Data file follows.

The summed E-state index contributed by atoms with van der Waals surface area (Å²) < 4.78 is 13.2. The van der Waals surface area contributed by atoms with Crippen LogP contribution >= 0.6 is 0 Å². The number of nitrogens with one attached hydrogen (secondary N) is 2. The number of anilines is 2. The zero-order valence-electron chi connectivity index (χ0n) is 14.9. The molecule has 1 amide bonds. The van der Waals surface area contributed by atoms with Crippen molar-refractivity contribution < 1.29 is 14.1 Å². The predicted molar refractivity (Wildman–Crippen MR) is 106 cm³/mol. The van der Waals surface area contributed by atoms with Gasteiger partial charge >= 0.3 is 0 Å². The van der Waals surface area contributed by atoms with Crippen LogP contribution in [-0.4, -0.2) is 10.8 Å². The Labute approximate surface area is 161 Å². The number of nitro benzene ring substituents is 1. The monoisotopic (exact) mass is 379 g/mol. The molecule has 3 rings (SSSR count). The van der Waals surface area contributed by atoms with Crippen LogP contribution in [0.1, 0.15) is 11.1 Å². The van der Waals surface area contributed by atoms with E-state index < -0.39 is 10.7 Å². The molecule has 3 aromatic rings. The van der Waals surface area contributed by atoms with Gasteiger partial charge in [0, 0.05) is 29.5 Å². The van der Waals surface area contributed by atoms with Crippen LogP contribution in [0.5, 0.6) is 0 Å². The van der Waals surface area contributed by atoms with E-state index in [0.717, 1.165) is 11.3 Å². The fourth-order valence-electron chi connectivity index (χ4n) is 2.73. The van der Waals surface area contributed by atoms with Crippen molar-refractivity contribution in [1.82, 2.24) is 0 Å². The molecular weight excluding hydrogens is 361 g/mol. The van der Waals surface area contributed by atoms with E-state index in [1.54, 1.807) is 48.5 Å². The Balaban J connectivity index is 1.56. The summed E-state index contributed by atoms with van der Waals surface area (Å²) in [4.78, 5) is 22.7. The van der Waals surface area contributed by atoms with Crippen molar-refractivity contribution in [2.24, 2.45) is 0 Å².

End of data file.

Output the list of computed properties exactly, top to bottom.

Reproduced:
The summed E-state index contributed by atoms with van der Waals surface area (Å²) < 4.78 is 13.2. The van der Waals surface area contributed by atoms with Crippen LogP contribution >= 0.6 is 0 Å². The number of nitrogens with one attached hydrogen (secondary N) is 2. The number of anilines is 2. The zero-order valence-electron chi connectivity index (χ0n) is 14.9. The molecule has 1 amide bonds. The van der Waals surface area contributed by atoms with Crippen molar-refractivity contribution < 1.29 is 14.1 Å². The predicted molar refractivity (Wildman–Crippen MR) is 106 cm³/mol. The van der Waals surface area contributed by atoms with Gasteiger partial charge >= 0.3 is 0 Å². The van der Waals surface area contributed by atoms with Crippen LogP contribution in [-0.4, -0.2) is 10.8 Å². The Labute approximate surface area is 161 Å². The number of nitro benzene ring substituents is 1. The monoisotopic (exact) mass is 379 g/mol. The molecule has 3 rings (SSSR count). The van der Waals surface area contributed by atoms with Crippen LogP contribution in [0.1, 0.15) is 11.1 Å². The van der Waals surface area contributed by atoms with E-state index < -0.39 is 10.7 Å². The molecule has 3 aromatic rings. The van der Waals surface area contributed by atoms with Gasteiger partial charge in [0, 0.05) is 29.5 Å². The van der Waals surface area contributed by atoms with Crippen LogP contribution in [0.5, 0.6) is 0 Å². The van der Waals surface area contributed by atoms with E-state index in [0.717, 1.165) is 11.3 Å². The fourth-order valence-electron chi connectivity index (χ4n) is 2.73. The van der Waals surface area contributed by atoms with Crippen molar-refractivity contribution in [1.82, 2.24) is 0 Å². The molecular weight excluding hydrogens is 361 g/mol. The van der Waals surface area contributed by atoms with E-state index in [1.54, 1.807) is 48.5 Å². The Balaban J connectivity index is 1.56. The summed E-state index contributed by atoms with van der Waals surface area (Å²) in [4.78, 5) is 22.7. The van der Waals surface area contributed by atoms with Crippen molar-refractivity contribution in [2.24, 2.45) is 0 Å².